Am I Liable for That?


Commercial property owners and managers juggle many important responsibilities each day. One of the most important of these responsibilities is providing a safe environment for tenants, customers and visitors. When properties are not properly maintained, accidents and injuries can occur that expose the building owner or property manager to lawsuits and liability. If repair and maintenance liability is not something you have considered recently, now is a good time to review best practices to minimize exposure to liability.

Suppose that negligent maintenance and repair work resulted in a small portion of a building façade crumbling off, hitting and injuring a bystander below. Who would be liable for this type of negligence: the building owner or the property manager? Confusion over this issue is quite common, and the answer often depends on the relationship and arrangement between the two parties.

Often, a building owner hires a property management company to manage and maintain the property. In that situation, the property manager may be liable for any injuries or accidents caused by negligent maintenance or repairs. However, even if one party, such as the property management company, is clearly responsible for maintaining the building, that does not mean a plaintiff would not sue the building owner if injuries or other harm occurs. What, then, are the best practices to implement to reduce liability exposure?

First, it is important to review any agreements between the owner and manager to ensure that it is drafted as the parties intended, with apportionment of liability and indemnification clearly stated. Although indemnification clauses are not a panacea, if drafted properly, they can reduce unnecessary costs and time expended on lawsuits for the party being indemnified. Consulting an attorney to periodically review the contractual arrangements between the parties, including the scope and enforceability of any indemnification clauses, also is recommended so that areas of exposure can be addressed and risk can be apportioned before a lawsuit is filed.

Next, undertake a review of your insurance policies. Many building owners and property managers obtain insurance to cover slip-and-falls and other similar injuries. Regardless of whether legal liability exists, insurance coverage can protect property owners and managers from lawsuits filed to seek a quick payout.

Third, it is important to have—and to follow—a written and property-specific maintenance policy. The policy should detail how to inspect and maintain all parts of the property, as well as what steps to take when repairs are required or hazards are discovered. Regular inspections of the property also should be conducted, and any necessary repairs should be completed in a prompt manner. Accurate documentation of inspections and repairs are helpful in establishing conformance with what is known as “the standard of care.”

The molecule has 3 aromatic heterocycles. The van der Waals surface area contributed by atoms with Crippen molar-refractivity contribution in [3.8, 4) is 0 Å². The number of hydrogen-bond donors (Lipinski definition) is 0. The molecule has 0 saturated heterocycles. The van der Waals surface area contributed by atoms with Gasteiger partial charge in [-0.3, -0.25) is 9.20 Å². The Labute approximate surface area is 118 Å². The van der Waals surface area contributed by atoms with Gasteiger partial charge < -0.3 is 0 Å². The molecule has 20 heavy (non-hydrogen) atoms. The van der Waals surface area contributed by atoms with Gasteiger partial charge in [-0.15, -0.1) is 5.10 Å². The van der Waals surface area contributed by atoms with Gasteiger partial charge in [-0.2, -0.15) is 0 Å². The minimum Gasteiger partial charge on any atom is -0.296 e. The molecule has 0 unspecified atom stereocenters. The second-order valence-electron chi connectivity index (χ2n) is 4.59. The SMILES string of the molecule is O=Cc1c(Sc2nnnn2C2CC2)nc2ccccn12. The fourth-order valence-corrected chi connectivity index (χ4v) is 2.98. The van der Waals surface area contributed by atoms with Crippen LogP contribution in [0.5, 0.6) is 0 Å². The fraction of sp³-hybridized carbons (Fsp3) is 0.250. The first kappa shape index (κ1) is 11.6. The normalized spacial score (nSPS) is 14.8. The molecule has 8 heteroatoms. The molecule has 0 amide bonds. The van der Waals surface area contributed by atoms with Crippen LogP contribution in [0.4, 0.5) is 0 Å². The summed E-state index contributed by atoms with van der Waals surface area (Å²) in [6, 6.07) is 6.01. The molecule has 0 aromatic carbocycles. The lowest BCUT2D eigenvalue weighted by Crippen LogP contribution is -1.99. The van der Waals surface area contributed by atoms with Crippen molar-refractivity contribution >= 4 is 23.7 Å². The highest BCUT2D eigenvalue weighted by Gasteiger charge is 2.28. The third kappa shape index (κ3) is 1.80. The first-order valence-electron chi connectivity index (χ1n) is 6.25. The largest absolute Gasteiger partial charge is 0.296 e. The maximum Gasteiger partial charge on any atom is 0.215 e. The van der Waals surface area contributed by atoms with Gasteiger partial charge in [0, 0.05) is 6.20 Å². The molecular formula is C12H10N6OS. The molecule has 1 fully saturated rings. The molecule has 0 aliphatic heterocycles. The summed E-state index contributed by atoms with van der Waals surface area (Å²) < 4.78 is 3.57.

Building owners and property managers also should ensure that relevant personnel are trained to be proactive and responsive to all maintenance and repair issues. If repairs are only being made in response to accidents or complaints, then a more preventive, less reactive, approach needs to be implemented. Taking these steps also will assist in demonstrating that the proper standard of care was being exercised if litigation arises.

Finally, take action to fix common, easy-to-resolve hazards that, if left uncorrected, could lead to accidents, injuries and potential lawsuits. For example, if any of the following issues exist at your property and have been overlooked as being “minor,” they should be immediately addressed and remedied to ensure safety:

  • Unsecured locks on windows or entrance doors;
  • Malfunctioning surveillance cameras and insufficient security;
  • Trip hazards caused by loose cords or torn rugs;
  • Slip hazards caused by a lack of non-slip treads or carpeting;
  • Damaged or cracked pavement and flooring;
  • Blocked emergency exits;
  • Broken or damaged stairwells or railings;
  • Faulty or poor lighting; or
  • Leaking ceilings or pipes.

Although no property owner or manager can ever be completely immune from liability, taking these steps can help reduce the chance of litigation surprises.

ABOUT THE AUTHORS: Michelle M. McGeogh is an associate at Ballard Spahr LLP and regularly defends claims brought against property owners and management companies involving real estate, commercial and construction law. Michael P. Cianfichi, also an associate at Ballard Spahr LLP, assists in defending claims related to real estate, commercial and construction law.

This article was originally published in the November/December 2017 issue of BOMA Magazine.